Last week’s post was about Kuzumochi (くずもち / 葛餅), so this week I need to start with ち (chi). Thank you for all your suggestions: アネケ with Chiba (千葉), chi (血 / blood), cha (茶 / tea) and chipsu (チップス / potato chips), and japanaustralia with chikuwa (竹輪) and chingensai (青梗菜 / Chinese Cabbage). They were all great suggestions! In the end, although I wrote about food last week, I decided to write about about…
Japan’s not exactly famous for its “chipsu”, but from my very first trip there I was fascinated by the variety of flavours available. Before I get into that though, I know this blog is read all over the world so I just want to be clear – when I refer to Japanese “chipsu”, I mean “crisps” in British English and “potato chips” in American English.
If you go into any supermarket or convenience store in Japan you will find all sorts of different kinds of crisps. Of course, there are regular flavours like ready salted, cheese and onion, and salt and vinegar, but there are also flavours that you would only expect to find in Japan, and seasonal flavours.
Some brands are instantly recognisable, like Pringles:
These Pringles were a special release for Christmas, called “white cream cheese” (ホワイト クリームチーズ).
Other Japanese brands, like Calbee, are also available (see Calbee’s Japanese website for more details about their products). Calbee sell “ordinary” crisps, as well as lots of other different varieties, such as Jagabee and Jagariko, which have an unusal hard texture and come in a pot.
Unfortunately, after having eaten loads of them, I discovered that they’re not actually veggie… 😦 (For more information about Tohato products see their Japanese website.)
As for Japanese flavours, I was quite keen on these takoyaki flavoured crisps:
They had a really good flavour and an excellent smell.
One popular souvenir in Hokkaido (the northernmost of Japan’s main islands) is Royce chocolate, and Royce sell utterly delicious chocolate covered crisps. I know, it sounds like a weird combination but, believe me, it works! Walking around the Royce store I kept coming back for more samples, and I couldn’t tell you how many I ate!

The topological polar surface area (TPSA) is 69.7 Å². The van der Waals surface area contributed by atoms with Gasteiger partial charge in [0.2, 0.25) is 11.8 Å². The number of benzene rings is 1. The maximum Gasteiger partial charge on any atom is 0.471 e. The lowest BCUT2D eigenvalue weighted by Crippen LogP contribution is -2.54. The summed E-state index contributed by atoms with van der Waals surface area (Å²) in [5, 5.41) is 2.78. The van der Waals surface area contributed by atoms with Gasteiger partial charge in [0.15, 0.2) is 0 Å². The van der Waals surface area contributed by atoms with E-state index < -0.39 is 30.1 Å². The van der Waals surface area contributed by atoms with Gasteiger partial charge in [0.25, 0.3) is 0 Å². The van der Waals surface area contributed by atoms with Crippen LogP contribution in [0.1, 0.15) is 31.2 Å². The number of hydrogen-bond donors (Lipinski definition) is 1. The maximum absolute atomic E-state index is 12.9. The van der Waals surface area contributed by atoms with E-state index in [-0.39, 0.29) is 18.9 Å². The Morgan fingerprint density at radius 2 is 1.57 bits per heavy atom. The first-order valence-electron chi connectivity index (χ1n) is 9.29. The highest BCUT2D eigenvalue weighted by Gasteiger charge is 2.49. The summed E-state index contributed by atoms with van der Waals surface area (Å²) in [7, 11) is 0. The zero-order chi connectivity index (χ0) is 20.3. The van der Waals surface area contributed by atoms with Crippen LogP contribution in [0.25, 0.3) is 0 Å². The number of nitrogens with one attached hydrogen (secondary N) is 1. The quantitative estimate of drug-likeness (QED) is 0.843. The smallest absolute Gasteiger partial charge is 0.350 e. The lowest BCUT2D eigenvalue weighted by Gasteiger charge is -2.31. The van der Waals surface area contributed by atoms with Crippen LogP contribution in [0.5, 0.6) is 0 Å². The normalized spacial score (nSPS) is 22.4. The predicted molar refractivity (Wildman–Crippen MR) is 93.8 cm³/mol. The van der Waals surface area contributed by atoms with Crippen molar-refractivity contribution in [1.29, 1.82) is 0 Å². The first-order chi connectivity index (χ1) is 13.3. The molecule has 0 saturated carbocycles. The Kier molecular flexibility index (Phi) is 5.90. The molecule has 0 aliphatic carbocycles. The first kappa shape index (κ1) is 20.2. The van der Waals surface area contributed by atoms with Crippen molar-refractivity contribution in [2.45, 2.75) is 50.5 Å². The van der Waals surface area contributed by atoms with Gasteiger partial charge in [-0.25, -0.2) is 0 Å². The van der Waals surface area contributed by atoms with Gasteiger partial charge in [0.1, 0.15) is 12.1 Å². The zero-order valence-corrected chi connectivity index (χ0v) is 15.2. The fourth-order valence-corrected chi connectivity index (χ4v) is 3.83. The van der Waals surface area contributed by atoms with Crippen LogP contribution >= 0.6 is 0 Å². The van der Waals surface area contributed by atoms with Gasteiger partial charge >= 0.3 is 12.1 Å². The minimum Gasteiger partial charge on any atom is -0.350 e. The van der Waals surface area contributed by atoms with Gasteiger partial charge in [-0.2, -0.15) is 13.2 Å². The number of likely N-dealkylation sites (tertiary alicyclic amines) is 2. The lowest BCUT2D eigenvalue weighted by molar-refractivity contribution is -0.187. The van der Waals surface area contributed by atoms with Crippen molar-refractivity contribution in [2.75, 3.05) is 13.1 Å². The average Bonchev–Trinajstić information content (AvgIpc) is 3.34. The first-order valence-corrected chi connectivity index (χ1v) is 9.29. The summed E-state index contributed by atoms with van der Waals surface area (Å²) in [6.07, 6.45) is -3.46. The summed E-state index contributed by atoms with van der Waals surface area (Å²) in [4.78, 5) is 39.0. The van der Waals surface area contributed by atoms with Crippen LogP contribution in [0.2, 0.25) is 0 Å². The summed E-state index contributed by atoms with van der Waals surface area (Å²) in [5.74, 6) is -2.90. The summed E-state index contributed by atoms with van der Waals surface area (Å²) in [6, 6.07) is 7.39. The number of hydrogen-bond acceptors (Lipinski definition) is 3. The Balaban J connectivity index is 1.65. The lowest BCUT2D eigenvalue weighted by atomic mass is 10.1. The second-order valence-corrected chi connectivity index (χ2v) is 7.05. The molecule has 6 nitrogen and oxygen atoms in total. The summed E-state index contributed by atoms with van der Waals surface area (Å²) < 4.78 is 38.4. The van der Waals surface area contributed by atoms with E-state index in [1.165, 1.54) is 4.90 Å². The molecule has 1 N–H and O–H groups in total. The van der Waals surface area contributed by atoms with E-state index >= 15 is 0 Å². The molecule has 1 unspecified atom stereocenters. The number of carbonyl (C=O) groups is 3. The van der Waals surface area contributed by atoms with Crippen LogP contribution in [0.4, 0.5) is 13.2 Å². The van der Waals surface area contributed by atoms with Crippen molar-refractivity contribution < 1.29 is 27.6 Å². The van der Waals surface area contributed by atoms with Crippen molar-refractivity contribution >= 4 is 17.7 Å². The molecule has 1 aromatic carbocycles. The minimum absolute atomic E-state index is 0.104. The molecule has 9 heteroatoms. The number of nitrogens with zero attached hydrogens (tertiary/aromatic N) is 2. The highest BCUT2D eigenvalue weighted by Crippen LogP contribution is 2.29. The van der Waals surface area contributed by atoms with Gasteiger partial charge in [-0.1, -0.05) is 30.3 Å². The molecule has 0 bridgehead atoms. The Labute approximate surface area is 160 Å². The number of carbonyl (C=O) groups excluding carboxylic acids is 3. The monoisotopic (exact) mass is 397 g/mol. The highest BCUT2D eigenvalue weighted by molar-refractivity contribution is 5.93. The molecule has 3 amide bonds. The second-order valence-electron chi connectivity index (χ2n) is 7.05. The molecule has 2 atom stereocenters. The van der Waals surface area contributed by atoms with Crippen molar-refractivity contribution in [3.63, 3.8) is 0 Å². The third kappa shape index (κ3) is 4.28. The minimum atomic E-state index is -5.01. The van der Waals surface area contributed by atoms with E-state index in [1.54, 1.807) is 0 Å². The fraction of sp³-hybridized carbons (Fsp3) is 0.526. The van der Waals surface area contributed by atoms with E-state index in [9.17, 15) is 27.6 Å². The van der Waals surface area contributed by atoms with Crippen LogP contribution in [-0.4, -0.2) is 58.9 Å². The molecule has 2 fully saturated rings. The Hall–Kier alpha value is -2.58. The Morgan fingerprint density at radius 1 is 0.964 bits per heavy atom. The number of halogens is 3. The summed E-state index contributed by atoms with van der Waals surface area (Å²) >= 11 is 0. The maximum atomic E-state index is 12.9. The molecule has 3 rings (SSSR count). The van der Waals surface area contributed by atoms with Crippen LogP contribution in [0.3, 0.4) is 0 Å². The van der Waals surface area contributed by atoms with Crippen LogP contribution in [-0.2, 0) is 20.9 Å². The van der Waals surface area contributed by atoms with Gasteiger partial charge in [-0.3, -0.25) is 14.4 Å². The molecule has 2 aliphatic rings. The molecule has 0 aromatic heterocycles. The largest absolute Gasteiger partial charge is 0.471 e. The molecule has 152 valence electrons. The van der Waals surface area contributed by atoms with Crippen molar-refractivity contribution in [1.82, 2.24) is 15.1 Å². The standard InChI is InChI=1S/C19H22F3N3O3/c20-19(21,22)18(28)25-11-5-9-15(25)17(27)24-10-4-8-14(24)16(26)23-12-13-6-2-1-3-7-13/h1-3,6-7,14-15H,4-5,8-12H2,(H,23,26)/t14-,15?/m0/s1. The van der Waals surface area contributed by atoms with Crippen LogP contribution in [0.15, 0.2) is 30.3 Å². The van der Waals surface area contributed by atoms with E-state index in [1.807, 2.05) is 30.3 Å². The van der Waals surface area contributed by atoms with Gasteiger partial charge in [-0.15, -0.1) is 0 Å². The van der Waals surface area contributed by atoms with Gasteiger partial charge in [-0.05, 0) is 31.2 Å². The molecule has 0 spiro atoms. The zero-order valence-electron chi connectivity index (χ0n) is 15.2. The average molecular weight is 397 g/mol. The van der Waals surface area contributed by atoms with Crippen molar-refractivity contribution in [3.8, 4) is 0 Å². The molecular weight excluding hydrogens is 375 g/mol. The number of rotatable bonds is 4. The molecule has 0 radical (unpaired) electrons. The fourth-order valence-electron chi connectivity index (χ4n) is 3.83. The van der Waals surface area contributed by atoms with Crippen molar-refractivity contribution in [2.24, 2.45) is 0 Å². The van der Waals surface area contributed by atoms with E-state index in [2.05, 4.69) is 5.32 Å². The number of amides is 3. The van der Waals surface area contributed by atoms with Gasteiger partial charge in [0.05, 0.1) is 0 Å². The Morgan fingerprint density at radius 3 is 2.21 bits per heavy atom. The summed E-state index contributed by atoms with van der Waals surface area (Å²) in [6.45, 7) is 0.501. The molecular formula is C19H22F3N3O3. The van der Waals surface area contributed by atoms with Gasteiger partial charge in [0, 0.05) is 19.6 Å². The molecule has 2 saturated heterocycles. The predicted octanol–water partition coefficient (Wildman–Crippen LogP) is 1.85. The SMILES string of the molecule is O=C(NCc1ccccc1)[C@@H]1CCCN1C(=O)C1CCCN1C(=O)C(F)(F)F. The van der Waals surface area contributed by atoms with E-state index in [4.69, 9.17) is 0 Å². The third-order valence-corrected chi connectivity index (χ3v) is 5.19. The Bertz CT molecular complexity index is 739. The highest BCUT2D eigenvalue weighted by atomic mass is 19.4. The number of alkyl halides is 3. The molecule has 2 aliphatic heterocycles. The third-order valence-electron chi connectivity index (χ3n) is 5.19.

Having loved Royce’s chocolate crisps, I was delighted to find these green tea chocolate crisps, which were also really yummy!
Again, it sounds like a weird flavour, but it really works.
As I’m sure you’ll know, Japan is the country of useful inventions. One example of an innovative Japanese invention is ポテトング (Pote-tong) – potato chip tongs!
Brilliant if you don’t want to get salty fingers, and they have this handy clip to keep your crisps fresh:
So, if you go to Japan, be sure to check out the snacks aisle at the convenience store – I’m sure you’ll find something surprising. And remember, interesting flavoured crisps make excellent souvenirs for the office (and they’re really cheap). Crisps in Japan tend to come in these larger packs rather than the individual packs I’m used to in the UK though, so make sure you share them! 😉
And, if you’re in London and want to try some Japanese crisps, why not pop to your local Wasabi, where you can find soy sauce flavour and wasabi flavour crisps:
Both taste really good! They also have seaweed flavour, but I haven’t tried them yet.
Chipsu (チップス) ends with す (su), so next week I will be looking for a noun beginning with “su”. If you have any suggestions, please leave them below and I’ll give you a mention next week! And, don’t forget, no words ending in ん! (^_^)v